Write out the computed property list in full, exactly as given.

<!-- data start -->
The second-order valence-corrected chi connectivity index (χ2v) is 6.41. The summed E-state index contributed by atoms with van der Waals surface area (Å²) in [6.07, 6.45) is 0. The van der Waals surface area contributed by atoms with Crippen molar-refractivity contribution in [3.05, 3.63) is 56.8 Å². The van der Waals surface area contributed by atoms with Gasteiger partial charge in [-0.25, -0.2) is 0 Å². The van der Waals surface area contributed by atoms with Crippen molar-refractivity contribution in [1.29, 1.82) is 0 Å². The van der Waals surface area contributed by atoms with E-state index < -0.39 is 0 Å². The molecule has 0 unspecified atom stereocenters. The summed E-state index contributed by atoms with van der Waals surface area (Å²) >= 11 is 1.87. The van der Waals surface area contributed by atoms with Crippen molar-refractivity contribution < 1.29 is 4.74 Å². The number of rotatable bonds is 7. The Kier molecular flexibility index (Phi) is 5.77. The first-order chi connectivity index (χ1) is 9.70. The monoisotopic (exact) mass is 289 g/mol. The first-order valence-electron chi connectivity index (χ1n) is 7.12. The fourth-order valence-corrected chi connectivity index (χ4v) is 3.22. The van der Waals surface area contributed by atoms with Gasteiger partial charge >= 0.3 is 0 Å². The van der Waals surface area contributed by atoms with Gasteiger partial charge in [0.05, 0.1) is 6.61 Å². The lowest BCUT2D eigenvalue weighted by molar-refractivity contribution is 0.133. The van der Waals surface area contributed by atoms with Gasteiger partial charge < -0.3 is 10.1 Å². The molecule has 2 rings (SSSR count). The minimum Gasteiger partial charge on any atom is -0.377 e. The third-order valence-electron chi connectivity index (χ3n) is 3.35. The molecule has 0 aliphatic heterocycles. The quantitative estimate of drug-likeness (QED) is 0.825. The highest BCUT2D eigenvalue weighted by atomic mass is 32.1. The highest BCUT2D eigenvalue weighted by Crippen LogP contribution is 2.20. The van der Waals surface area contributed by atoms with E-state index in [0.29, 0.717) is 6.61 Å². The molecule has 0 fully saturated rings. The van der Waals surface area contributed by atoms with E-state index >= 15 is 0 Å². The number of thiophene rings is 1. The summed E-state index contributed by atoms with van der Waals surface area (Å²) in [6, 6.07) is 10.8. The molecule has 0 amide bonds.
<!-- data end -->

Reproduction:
The second-order valence-corrected chi connectivity index (χ2v) is 6.41. The summed E-state index contributed by atoms with van der Waals surface area (Å²) in [6.07, 6.45) is 0. The van der Waals surface area contributed by atoms with Crippen molar-refractivity contribution in [3.05, 3.63) is 56.8 Å². The van der Waals surface area contributed by atoms with Gasteiger partial charge in [-0.25, -0.2) is 0 Å². The van der Waals surface area contributed by atoms with Crippen molar-refractivity contribution in [1.29, 1.82) is 0 Å². The van der Waals surface area contributed by atoms with E-state index < -0.39 is 0 Å². The molecule has 0 unspecified atom stereocenters. The summed E-state index contributed by atoms with van der Waals surface area (Å²) >= 11 is 1.87. The van der Waals surface area contributed by atoms with Crippen molar-refractivity contribution < 1.29 is 4.74 Å². The number of rotatable bonds is 7. The Kier molecular flexibility index (Phi) is 5.77. The first-order chi connectivity index (χ1) is 9.70. The monoisotopic (exact) mass is 289 g/mol. The first-order valence-electron chi connectivity index (χ1n) is 7.12. The fourth-order valence-corrected chi connectivity index (χ4v) is 3.22. The van der Waals surface area contributed by atoms with Gasteiger partial charge >= 0.3 is 0 Å². The van der Waals surface area contributed by atoms with Gasteiger partial charge in [0.05, 0.1) is 6.61 Å². The lowest BCUT2D eigenvalue weighted by molar-refractivity contribution is 0.133. The van der Waals surface area contributed by atoms with Gasteiger partial charge < -0.3 is 10.1 Å². The molecule has 2 rings (SSSR count). The minimum Gasteiger partial charge on any atom is -0.377 e. The third-order valence-electron chi connectivity index (χ3n) is 3.35. The molecule has 0 aliphatic heterocycles. The quantitative estimate of drug-likeness (QED) is 0.825. The highest BCUT2D eigenvalue weighted by atomic mass is 32.1. The highest BCUT2D eigenvalue weighted by Crippen LogP contribution is 2.20. The van der Waals surface area contributed by atoms with E-state index in [0.29, 0.717) is 6.61 Å². The molecule has 0 fully saturated rings. The van der Waals surface area contributed by atoms with E-state index >= 15 is 0 Å². The number of thiophene rings is 1. The summed E-state index contributed by atoms with van der Waals surface area (Å²) in [6, 6.07) is 10.8. The molecule has 0 amide bonds.